Almost three months into the Covid-19 lockdown, with museums, theaters, and other art spaces still…
Photographic works of 30 professional photographers, mostly Filipinos, form the core of the Not Visual Noise exhibition at the Ateneo Art Gallery, Ateneo de Manila University. It runs until 29 March 2020.
It spans a diverse range of subject matter such as migration, family, folk religion, travel, material objects, work, extrajudicial killing, loss, destruction, and memories. Representing a wide range of photographic practice and its nuances, it includes photojournalism, long-form documentary as well as conceptual photography, photography-based media installation, and projects based on the web and social media.
Angel Velasco Shaw, the guest curator, notes that the selected photographers are essentially documentarians, "of their interests, aesthetic and social concerns, and of the times in which they live — merging the/ir past and present" through the medium of photography
Beyond Two Dimension
Nap Jamir (b.1952) explores his "photographic journey’s expanding parameters" in
Underbelly Window 1, 2, and 3 (2019), three works of wooden window frames with glass jalousies, video monitor, and photo collage. In Fragments, a large-scale photograph is ripped apart and layered with another one, bending and curling, to form a new three-dimensional collage. A cinematographer and a director for film and television, Jamir teaches at the UP College of Fine Arts and UP Film Institute.
Kidlat de Guia (b. 1975) weaves strips of cut, pasted, or sliced photographs to form layers of images, made hidden or visible in its warp and weft, as seen in Manong 1,2, and 3 (2015).
Veejay Villafranca (b. 1982) focuses on folk Catholicism, faith healing rituals, and the infamous psychic healers of Baguio, in Barrio Sagrado: Living with Religiosity and Catholicism in the Philippines. He received the 2008 Ian Parry Scholarship Grant, London on his work on gang members in Baseco, Manila. The first Filipino to be selected in the 2013 Joop Swart Masterclass program in Amsterdam, he is now the Manila correspondent for the Getty Images Global Assignments.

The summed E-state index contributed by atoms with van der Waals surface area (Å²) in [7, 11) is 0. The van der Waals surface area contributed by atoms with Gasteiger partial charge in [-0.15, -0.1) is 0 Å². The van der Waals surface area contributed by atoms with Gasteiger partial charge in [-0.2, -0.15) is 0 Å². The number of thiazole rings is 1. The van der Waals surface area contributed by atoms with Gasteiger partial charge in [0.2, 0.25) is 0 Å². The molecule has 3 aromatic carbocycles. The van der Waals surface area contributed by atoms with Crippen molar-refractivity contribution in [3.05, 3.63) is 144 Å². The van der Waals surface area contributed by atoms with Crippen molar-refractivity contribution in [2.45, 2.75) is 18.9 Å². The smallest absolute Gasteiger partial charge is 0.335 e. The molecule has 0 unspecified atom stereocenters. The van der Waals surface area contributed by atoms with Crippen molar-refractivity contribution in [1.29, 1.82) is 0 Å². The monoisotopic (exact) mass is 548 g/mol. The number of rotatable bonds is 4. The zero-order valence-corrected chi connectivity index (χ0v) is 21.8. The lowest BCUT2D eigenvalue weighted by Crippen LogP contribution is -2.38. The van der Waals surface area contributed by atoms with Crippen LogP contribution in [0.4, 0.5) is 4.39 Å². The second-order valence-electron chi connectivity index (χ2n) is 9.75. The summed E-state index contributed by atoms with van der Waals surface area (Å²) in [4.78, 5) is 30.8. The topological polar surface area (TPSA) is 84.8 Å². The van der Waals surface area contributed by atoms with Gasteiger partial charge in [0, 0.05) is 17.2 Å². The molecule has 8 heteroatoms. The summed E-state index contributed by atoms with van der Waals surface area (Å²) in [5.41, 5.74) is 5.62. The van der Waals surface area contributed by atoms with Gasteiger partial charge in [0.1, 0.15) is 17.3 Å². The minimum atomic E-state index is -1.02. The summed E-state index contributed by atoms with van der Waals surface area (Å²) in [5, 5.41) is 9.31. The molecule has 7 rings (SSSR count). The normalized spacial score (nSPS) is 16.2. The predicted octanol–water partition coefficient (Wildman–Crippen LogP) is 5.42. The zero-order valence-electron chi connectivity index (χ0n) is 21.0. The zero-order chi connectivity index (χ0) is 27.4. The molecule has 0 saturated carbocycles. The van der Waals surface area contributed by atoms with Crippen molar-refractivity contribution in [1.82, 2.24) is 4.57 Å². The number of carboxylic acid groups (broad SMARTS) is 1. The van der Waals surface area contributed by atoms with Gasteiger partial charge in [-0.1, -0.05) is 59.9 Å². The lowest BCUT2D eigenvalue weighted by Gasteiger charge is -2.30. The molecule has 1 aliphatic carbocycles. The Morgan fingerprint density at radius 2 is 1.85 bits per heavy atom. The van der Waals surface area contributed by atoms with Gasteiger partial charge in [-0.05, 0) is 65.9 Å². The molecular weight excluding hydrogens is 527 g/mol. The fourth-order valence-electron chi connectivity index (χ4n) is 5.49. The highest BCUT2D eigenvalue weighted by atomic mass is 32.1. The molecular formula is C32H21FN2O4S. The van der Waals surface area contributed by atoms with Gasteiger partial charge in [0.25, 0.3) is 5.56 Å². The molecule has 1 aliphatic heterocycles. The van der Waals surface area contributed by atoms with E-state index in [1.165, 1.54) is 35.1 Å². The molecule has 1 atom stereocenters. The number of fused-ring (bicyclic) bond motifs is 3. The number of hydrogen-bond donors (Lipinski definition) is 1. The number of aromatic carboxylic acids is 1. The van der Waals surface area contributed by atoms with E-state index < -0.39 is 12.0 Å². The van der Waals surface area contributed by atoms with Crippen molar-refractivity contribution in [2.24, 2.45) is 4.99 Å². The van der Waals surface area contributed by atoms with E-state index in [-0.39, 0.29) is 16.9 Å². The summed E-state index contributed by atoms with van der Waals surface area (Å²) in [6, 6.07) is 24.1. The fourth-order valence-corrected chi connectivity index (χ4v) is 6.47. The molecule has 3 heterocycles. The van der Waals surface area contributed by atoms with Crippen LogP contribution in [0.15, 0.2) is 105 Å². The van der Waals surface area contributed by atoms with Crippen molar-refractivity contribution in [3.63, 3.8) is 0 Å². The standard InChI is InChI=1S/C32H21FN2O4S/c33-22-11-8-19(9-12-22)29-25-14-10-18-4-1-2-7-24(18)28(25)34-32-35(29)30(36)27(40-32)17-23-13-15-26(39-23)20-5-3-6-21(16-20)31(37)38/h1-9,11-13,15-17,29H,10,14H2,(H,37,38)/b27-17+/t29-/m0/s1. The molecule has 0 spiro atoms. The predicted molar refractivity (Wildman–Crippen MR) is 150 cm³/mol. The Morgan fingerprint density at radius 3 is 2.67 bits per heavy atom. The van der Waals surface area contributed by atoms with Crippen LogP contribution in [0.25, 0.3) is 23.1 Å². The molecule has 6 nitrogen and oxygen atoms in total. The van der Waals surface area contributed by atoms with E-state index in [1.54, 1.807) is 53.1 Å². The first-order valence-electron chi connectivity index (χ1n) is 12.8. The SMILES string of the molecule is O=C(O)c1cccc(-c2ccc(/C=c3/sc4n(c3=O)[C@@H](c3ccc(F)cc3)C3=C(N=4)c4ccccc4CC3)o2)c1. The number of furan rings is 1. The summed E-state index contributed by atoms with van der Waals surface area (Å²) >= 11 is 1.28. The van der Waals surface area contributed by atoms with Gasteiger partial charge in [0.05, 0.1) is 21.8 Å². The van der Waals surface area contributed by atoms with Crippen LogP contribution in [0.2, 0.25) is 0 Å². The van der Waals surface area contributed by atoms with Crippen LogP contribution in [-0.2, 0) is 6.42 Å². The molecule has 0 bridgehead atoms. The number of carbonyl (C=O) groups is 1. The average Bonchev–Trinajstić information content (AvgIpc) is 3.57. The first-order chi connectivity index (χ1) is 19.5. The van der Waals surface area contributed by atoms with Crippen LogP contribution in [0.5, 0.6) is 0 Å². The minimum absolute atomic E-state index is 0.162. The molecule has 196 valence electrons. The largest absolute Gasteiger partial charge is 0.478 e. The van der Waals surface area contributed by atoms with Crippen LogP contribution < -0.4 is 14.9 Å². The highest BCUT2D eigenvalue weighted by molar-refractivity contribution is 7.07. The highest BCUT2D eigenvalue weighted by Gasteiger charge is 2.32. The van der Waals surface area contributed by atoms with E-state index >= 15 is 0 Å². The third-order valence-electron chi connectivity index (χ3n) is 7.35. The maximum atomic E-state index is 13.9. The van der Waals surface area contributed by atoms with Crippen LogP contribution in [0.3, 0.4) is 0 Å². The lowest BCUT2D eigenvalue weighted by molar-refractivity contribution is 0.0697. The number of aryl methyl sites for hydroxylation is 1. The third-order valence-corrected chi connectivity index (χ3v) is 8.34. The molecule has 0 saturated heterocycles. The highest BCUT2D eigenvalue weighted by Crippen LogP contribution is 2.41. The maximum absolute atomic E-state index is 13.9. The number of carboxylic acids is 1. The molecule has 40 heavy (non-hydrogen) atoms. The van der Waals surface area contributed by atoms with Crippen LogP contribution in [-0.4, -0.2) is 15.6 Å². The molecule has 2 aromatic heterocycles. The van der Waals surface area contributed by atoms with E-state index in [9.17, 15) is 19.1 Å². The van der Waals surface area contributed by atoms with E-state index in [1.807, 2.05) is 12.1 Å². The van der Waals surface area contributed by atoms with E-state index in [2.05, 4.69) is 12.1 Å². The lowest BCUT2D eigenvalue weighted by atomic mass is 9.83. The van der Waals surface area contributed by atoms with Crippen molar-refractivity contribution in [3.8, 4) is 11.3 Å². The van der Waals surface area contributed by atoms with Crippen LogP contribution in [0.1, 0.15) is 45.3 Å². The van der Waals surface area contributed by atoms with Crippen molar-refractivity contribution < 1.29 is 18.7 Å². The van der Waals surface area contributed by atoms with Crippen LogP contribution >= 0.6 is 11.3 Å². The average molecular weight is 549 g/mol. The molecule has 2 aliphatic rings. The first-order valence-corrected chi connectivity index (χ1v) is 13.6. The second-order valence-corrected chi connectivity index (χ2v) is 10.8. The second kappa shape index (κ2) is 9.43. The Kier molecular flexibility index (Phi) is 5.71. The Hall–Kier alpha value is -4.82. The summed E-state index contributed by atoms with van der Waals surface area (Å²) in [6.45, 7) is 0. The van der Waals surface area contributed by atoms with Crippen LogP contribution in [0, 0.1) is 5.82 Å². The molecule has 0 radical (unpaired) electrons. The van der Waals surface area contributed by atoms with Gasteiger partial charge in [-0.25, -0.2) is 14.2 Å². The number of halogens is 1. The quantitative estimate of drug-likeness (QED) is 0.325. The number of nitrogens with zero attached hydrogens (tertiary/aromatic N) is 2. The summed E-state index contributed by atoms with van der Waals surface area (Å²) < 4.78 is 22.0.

Wawi Navarroza (b. 1979) displays a darkroom installation and photographic assemblage with video, By Silver, By Light (2019) in honor of her grandfather, Cristituto Navarroza Sr, a photographer in a small town in Bato, Leyte. The work anchors a cluster of black-and white-photographs that represent an archive of her grandfather's works between 1940s to the 1970s. Navarroza's awards include the Asian Council Scholarship Grant New York, CCP's Thirteen Artists Awards, and the Sovereign Art Prize 2018.
Geloy Concepcion (b. 1992) offers a visual journal of immigration in the San Francisco Bay Area, as seen through his young family's daily experience of settling in, replicated by so many others in pursuit of the American Dream. (Sanctuario, 2019). A fine arts graduate of the University of Santo Tomas, his awards include the 2017 Human Rights and Arts Festival and the 2016 Pride Photo Awards (Reyna de las Flores: Manila's Golden Gays).
Nana Buxani (b. 1966) observes a day in the life of Hazel Arado, Welder/Assembler (2018), a woman in a non-traditional job of welding, and still responsible for cooking and taking care of her children, all in a day's work.
MM Yu (b. 1978) presents a densely packed mixed media collection of objects inside artist studios in Subject/Object (2001-2019). It chronicles "the surrounding context in which a work is perceived, identified, situated, and produced." Mari Kondo may frown, but such organized chaos has provided inspiration and motivation for many artists.
Tommy Hafalla (b. 1957) captures the life and rituals of the peoples of the Cordilleras from 1981 to 2011. Ili, his collection of photographs, was published in 2018. He received the CCP's Thirteen Artists Awards in 1992 and the 2009 Humanity Photo Awards for his work Cliff Hanger: Death Rite about the cliff burials of Sagada.
Working through the night, three photojournalists document Duterte's drug war, extrajudicial killings, and its consequences.
Ezra Acayan (b. 1993) records Duterte's Fake War and works on social issues and human rights. In 2018, he received the Ian Parry Scholarship Award for Achievement for his series, Duterte's War On Drugs Is Not Over, and the Lucie Foundation Photo Taken Emerging Scholarship as well as the Young Photographer of the Year at the Istanbul Photo Awards.
Raffy Lerma (b. 1978) shares his works, Inhuman. A former photographer for the Daily Inquirer, he took the well-known "Pieta" photo showing the lifeless body of Michael Siaron cradled by his weeping partner in 2016.
Carlo Gabuco (b. 1981) depicts The Other Side of Town (2016-2019). A fine arts graduate of the Philippine Women's University, he was the photojournalist for Rappler's Impunity Series with writer Patricia Evangelista. They won the top prize for the English multimedia category of the Human Rights Press Awards in 2017.
Beyond the obsessive-compulsive banality of taking selfies, the exhibition's strength lies on the critical eye of photographers who dare to look closer, to look beyond. And to tell compelling narratives through images by "drawing with light."